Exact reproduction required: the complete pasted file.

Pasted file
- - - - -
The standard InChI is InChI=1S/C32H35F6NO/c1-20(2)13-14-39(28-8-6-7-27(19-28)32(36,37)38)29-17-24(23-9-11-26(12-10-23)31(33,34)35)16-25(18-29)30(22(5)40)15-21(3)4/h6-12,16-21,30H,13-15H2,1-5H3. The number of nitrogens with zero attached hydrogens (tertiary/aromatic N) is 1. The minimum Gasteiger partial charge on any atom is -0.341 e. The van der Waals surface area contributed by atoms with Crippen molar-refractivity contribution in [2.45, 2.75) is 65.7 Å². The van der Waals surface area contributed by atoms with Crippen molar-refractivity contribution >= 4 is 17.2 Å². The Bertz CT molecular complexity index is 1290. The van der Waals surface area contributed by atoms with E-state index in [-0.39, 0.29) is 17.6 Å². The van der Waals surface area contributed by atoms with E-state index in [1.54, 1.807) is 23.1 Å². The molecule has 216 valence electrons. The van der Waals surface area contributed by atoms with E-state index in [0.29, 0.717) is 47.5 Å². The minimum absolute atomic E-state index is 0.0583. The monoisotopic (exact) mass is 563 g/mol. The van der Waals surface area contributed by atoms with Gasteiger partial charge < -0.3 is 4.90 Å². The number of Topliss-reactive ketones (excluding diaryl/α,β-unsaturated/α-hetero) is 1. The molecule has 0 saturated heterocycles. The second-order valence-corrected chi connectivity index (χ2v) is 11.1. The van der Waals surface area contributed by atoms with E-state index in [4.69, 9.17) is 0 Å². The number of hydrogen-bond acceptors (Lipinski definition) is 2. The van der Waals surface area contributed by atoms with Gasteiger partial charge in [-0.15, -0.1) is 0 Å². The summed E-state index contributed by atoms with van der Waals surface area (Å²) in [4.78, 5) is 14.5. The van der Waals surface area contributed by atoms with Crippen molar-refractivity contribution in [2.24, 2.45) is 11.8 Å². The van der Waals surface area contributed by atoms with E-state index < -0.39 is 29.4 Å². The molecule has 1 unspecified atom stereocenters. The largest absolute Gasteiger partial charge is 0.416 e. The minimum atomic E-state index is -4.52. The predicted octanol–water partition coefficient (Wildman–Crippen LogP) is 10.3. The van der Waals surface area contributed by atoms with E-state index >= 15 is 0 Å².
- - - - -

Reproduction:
The standard InChI is InChI=1S/C32H35F6NO/c1-20(2)13-14-39(28-8-6-7-27(19-28)32(36,37)38)29-17-24(23-9-11-26(12-10-23)31(33,34)35)16-25(18-29)30(22(5)40)15-21(3)4/h6-12,16-21,30H,13-15H2,1-5H3. The number of nitrogens with zero attached hydrogens (tertiary/aromatic N) is 1. The minimum Gasteiger partial charge on any atom is -0.341 e. The van der Waals surface area contributed by atoms with Crippen molar-refractivity contribution in [2.45, 2.75) is 65.7 Å². The van der Waals surface area contributed by atoms with Crippen molar-refractivity contribution >= 4 is 17.2 Å². The Bertz CT molecular complexity index is 1290. The van der Waals surface area contributed by atoms with E-state index in [-0.39, 0.29) is 17.6 Å². The van der Waals surface area contributed by atoms with E-state index in [1.54, 1.807) is 23.1 Å². The molecule has 216 valence electrons. The van der Waals surface area contributed by atoms with E-state index in [0.29, 0.717) is 47.5 Å². The minimum absolute atomic E-state index is 0.0583. The monoisotopic (exact) mass is 563 g/mol. The van der Waals surface area contributed by atoms with Gasteiger partial charge < -0.3 is 4.90 Å². The number of Topliss-reactive ketones (excluding diaryl/α,β-unsaturated/α-hetero) is 1. The molecule has 0 saturated heterocycles. The second-order valence-corrected chi connectivity index (χ2v) is 11.1. The van der Waals surface area contributed by atoms with E-state index in [4.69, 9.17) is 0 Å². The number of hydrogen-bond acceptors (Lipinski definition) is 2. The van der Waals surface area contributed by atoms with Gasteiger partial charge in [-0.15, -0.1) is 0 Å². The summed E-state index contributed by atoms with van der Waals surface area (Å²) in [4.78, 5) is 14.5. The van der Waals surface area contributed by atoms with Crippen molar-refractivity contribution in [2.24, 2.45) is 11.8 Å². The van der Waals surface area contributed by atoms with E-state index < -0.39 is 29.4 Å². The molecule has 1 unspecified atom stereocenters. The largest absolute Gasteiger partial charge is 0.416 e. The minimum atomic E-state index is -4.52. The predicted octanol–water partition coefficient (Wildman–Crippen LogP) is 10.3. The van der Waals surface area contributed by atoms with E-state index >= 15 is 0 Å².